ScaleOut’s founder and CEO, Dr. William Bain, will give a talk on real-time digital twins at the upcoming In-Memory Computing Summit on Nov 13-14 at the Hyatt Regency San Francisco Airport. This talk will explain how in-memory computing enables an exciting new software technology, called “real-time digital twins,” to perform streaming analytics at scale. This technology makes it possible to simultaneously track and analyze telemetry from more than 1M data sources. The use of real-time digital twins can dramatically boost situational awareness in applications which need to quickly pinpoint and react to critical events among a large number of data sources. Applications include disaster recovery, cyber-security, healthcare tracking, financial services, industrial IoT, and more.
The talk will describe new APIs for building software-based, real-time digital twin models that are then deployed to run on either an in-memory data grid or in the cloud. These APIs give developers a compelling new software architecture for building stream-processing applications that run on a scalable, in-memory computing platform. The use of digital twins simplifies application development while enabling transparent scalability to track very large numbers of data sources. Running these models on an in-memory computing platform also ensures that streaming events can be processed with low latency and built-in high availability.
Perhaps the most important benefit of this new approach to stream processing is that it enables real-time aggregate analytics that can spot important patterns and trends within seconds and then provide an immediate and effective response in rapidly evolving situations. Instead of forwarding key data about the state of a large, dynamic system to a data lake for later analysis, now this data can be continuously analyzed in real time, dramatically shortening the time to action. The real-time digital twins collect, analyze, and filter key telemetry from numerous data sources, and continuous, aggregate analytics sift through this data to identify actionable trends.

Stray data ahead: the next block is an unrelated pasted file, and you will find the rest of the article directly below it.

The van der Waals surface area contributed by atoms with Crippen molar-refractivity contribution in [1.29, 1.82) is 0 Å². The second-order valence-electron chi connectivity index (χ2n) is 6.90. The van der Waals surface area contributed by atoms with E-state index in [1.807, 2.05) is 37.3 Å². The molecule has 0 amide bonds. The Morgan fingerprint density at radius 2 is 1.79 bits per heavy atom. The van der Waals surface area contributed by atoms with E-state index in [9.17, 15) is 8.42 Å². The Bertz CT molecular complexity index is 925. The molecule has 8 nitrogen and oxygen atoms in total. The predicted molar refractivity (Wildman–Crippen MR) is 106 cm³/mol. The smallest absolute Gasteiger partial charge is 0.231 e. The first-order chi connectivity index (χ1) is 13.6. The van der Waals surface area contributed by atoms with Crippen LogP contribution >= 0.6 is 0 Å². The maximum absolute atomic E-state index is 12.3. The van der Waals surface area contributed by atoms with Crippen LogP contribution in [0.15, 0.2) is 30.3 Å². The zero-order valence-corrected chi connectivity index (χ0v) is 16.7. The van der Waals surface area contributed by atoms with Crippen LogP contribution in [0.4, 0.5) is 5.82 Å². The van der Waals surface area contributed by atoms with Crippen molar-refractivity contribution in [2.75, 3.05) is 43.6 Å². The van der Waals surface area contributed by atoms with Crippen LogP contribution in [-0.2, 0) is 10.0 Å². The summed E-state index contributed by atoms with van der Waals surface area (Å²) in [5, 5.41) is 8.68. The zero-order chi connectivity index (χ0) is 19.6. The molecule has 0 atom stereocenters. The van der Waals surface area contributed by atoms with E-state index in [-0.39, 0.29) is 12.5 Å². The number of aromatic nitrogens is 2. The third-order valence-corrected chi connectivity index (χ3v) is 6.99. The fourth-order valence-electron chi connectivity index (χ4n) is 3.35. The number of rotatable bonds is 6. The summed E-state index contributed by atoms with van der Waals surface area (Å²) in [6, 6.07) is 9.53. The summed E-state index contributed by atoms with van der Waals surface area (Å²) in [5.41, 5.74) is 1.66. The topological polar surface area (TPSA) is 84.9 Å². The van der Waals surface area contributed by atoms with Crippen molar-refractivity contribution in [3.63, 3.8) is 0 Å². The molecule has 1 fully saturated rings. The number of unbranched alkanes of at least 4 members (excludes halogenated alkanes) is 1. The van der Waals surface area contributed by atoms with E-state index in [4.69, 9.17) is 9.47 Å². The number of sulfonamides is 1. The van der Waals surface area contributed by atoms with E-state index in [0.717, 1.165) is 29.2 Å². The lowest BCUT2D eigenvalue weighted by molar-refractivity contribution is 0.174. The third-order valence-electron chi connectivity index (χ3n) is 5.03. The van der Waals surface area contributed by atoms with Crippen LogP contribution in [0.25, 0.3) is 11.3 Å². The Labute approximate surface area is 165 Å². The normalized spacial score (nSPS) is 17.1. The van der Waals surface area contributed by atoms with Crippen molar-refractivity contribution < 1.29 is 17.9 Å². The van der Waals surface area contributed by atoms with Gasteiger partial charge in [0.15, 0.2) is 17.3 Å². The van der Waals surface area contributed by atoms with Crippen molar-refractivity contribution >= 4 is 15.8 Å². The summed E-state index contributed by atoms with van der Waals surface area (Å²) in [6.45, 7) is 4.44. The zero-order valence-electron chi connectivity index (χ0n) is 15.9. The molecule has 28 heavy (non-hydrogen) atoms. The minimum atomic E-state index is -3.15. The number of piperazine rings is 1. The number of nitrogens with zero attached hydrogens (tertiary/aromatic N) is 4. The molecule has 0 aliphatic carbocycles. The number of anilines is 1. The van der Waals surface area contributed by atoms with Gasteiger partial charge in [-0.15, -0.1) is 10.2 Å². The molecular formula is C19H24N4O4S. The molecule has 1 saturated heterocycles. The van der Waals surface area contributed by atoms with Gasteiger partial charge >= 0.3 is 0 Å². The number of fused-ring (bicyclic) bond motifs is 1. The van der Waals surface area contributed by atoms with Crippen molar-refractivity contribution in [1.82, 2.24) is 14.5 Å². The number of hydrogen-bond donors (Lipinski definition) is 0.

For example, in a cyber security application, real-time digital twins can track telemetry from a large population of nodes within a power grid or other complex deployment and detect potential emerging threats. At the same time, aggregate analytics can determine the scope of an attack or outage within seconds and assist personnel in developing a response and directing resources to the highest priority threats. The talk will demonstrate a simulation of this use case to illustrate the combined simplicity and power of the real-time digital twin approach.